The Association of German Cities on Saturday has urged the German government not to blame municipalities, after Chancellor Angela Merkel said that it was a municipality's decision to ban a speech of Turkey's Justice Minister Bekird Bozdağ and Economy Minister Nihat Zeybekci on Thursday.
Eva Lohse, head of the Association of German Cities, told the German daily Rheinische Post that the issue can be solved through foreign policy and diplomacy, and said the problem should not be passed to municipalities.
Merkel on Friday had distanced her government from a controversial ban on the Turkish justice minister's meeting with the expat community in Germany, saying that the decision to cancel the rally was made by local authorities.
She claimed that the federal government had no influence on the decision at all.
In response to the decision, Justice Minister Bekir Bozdağ said "It is very clear that this decision was a scandalous one beyond the municipality. It is a decision against diplomatic courtesy. Germany and German authorities, which keep mentioning democracy, state of law, human rights and rule of law while accusing everyone else but themselves non-compliance with democracy and human rights, have barred the Turkish community from its right of assembly, a principle of universal law, human rights convention."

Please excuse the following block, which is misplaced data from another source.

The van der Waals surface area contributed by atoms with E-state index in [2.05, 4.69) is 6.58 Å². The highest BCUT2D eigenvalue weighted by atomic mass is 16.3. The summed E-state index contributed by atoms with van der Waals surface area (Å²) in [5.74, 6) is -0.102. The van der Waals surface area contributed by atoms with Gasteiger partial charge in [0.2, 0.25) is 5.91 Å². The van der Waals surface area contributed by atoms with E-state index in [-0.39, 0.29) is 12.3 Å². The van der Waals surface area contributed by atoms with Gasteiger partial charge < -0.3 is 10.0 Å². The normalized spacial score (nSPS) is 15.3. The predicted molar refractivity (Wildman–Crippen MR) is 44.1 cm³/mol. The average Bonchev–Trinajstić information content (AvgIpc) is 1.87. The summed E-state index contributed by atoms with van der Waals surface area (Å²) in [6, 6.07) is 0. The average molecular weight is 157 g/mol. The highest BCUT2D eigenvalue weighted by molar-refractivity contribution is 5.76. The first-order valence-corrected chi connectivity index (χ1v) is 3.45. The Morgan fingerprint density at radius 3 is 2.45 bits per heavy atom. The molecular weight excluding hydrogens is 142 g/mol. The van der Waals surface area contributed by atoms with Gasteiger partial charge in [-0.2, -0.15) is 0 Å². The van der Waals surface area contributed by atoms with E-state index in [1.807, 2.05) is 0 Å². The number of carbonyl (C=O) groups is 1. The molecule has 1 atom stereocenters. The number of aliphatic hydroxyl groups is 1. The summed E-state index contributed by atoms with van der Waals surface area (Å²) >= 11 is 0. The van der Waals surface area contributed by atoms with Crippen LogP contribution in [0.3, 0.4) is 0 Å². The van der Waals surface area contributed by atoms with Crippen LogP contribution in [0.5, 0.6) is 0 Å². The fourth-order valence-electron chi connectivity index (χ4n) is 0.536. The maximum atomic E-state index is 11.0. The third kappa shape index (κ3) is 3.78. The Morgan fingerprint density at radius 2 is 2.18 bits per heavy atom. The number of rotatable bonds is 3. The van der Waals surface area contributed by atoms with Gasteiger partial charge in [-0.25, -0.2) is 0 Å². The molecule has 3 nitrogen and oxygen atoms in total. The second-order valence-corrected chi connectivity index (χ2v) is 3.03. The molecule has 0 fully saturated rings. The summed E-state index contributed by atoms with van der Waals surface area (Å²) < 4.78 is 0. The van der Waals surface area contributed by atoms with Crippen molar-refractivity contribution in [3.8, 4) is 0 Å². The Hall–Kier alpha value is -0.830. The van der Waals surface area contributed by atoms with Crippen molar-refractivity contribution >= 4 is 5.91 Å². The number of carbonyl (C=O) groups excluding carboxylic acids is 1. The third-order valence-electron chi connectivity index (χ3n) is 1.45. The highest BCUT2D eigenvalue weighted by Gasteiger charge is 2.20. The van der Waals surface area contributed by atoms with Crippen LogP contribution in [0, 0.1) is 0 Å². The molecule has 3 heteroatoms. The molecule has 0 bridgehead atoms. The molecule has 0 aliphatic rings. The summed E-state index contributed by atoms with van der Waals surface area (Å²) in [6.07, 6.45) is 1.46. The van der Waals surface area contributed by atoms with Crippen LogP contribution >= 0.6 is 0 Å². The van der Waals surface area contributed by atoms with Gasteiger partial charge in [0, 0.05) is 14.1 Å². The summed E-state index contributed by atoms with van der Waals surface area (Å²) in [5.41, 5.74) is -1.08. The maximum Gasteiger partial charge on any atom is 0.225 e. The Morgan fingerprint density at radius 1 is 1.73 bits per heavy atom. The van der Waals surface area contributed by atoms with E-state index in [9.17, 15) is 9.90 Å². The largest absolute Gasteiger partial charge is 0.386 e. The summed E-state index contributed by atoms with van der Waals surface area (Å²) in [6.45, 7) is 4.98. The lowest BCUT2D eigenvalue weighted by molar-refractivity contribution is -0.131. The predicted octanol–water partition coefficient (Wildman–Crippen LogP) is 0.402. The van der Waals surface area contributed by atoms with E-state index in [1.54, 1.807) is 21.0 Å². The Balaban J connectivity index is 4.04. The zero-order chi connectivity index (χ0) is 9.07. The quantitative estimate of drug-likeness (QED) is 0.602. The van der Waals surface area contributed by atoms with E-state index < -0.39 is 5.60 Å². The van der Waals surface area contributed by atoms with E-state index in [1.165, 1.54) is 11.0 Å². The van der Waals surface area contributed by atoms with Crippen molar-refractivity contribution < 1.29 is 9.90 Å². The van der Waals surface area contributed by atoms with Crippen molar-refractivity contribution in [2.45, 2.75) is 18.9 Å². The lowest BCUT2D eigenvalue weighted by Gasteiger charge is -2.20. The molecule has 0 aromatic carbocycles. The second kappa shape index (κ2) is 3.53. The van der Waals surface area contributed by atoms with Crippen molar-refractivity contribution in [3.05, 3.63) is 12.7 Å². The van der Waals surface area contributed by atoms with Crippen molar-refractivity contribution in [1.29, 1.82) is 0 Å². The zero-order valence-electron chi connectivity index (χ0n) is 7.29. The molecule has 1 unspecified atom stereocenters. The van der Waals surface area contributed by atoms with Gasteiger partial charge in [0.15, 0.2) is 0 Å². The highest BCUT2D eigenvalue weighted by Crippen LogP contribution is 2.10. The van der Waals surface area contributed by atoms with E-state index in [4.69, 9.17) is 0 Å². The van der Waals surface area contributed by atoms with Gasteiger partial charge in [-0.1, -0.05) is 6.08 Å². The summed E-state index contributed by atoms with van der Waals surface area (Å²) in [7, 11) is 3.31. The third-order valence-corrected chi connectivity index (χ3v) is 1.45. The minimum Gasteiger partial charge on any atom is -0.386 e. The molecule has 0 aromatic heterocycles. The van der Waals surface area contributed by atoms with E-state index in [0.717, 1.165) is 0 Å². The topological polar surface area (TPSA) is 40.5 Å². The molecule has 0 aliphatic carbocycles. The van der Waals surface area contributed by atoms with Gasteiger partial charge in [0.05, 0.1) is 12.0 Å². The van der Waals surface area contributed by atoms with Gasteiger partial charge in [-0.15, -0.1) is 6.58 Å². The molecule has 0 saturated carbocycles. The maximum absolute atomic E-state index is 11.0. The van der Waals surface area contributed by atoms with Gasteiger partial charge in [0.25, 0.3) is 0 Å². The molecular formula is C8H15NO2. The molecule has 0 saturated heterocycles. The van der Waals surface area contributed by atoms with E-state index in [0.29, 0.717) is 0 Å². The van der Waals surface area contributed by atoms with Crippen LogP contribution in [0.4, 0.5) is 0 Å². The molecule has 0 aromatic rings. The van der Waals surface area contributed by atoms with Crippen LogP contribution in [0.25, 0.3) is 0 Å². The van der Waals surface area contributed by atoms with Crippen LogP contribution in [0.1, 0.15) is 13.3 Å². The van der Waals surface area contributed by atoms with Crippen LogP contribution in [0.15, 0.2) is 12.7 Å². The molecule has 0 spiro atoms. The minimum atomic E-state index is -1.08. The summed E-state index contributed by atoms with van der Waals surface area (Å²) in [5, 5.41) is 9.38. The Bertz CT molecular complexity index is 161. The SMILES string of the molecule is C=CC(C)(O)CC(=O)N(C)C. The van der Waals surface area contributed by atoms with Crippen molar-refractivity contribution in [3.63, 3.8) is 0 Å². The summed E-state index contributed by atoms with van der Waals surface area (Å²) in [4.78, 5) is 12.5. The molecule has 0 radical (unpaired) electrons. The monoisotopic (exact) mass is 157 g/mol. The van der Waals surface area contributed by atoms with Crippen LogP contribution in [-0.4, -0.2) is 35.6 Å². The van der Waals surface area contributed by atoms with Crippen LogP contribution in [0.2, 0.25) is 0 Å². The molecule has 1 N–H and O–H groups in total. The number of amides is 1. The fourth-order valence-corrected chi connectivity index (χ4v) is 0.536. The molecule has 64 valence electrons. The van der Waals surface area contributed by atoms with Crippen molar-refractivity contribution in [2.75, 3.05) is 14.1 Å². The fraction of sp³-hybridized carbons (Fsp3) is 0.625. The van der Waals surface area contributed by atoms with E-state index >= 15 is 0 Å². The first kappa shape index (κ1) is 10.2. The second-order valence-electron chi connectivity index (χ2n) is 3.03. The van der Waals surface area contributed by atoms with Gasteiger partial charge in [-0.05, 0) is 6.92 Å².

Authorities in the German city of Gaggenau had revoked permission for the meeting at short notice, saying there was not enough space for parking vehicles and entrances to the rally.
Ties between Ankara and Berlin have been strained in recent months as Turkish leaders strongly criticized their German counterparts for turning a blind eye to terrorist organizations such as the PKK and FETÖ, which they say use Germany as a platform for their activities targeting Turkey.
Tensions between the two countries further escalated last week after German media and politicians sharply criticized Turkey for the pre-trial detention of Die Welt's Istanbul correspondent Deniz Yücel on charges of terror propaganda.
Several leading Turkish politicians from the government as well as the opposition parties are planning several meetings in Germany with Turkish migrants this month, ahead of a referendum on April 16, on the proposed changes to introduce a presidential system in Turkey.
Among Germany's 3 million-strong Turkish community, nearly 1.5 million of them are eligible to vote. They are going to cast their votes at Turkish consulates in Germany between March 27 and April 9.
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